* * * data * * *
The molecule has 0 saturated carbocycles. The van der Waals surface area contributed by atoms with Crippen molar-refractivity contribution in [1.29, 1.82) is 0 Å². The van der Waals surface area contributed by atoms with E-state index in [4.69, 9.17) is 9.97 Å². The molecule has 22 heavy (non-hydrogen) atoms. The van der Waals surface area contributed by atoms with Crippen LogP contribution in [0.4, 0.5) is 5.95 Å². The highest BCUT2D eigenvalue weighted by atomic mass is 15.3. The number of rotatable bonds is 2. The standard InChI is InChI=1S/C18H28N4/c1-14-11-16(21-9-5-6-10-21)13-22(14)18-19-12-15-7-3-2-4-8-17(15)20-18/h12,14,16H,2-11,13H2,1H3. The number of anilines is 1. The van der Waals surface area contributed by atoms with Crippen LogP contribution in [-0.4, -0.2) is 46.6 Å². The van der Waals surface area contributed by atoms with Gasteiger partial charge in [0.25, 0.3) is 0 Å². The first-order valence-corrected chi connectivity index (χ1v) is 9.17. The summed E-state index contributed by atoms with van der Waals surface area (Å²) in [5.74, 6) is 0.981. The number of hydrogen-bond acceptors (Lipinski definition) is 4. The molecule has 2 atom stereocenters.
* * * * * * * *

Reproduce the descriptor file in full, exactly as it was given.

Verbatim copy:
The molecule has 0 saturated carbocycles. The van der Waals surface area contributed by atoms with Crippen molar-refractivity contribution in [1.29, 1.82) is 0 Å². The van der Waals surface area contributed by atoms with E-state index in [4.69, 9.17) is 9.97 Å². The molecule has 22 heavy (non-hydrogen) atoms. The van der Waals surface area contributed by atoms with Crippen LogP contribution in [0.4, 0.5) is 5.95 Å². The highest BCUT2D eigenvalue weighted by atomic mass is 15.3. The number of rotatable bonds is 2. The standard InChI is InChI=1S/C18H28N4/c1-14-11-16(21-9-5-6-10-21)13-22(14)18-19-12-15-7-3-2-4-8-17(15)20-18/h12,14,16H,2-11,13H2,1H3. The number of anilines is 1. The van der Waals surface area contributed by atoms with Crippen LogP contribution in [-0.4, -0.2) is 46.6 Å². The van der Waals surface area contributed by atoms with Gasteiger partial charge in [0.25, 0.3) is 0 Å². The first-order valence-corrected chi connectivity index (χ1v) is 9.17. The summed E-state index contributed by atoms with van der Waals surface area (Å²) in [5.74, 6) is 0.981. The number of hydrogen-bond acceptors (Lipinski definition) is 4. The molecule has 2 atom stereocenters.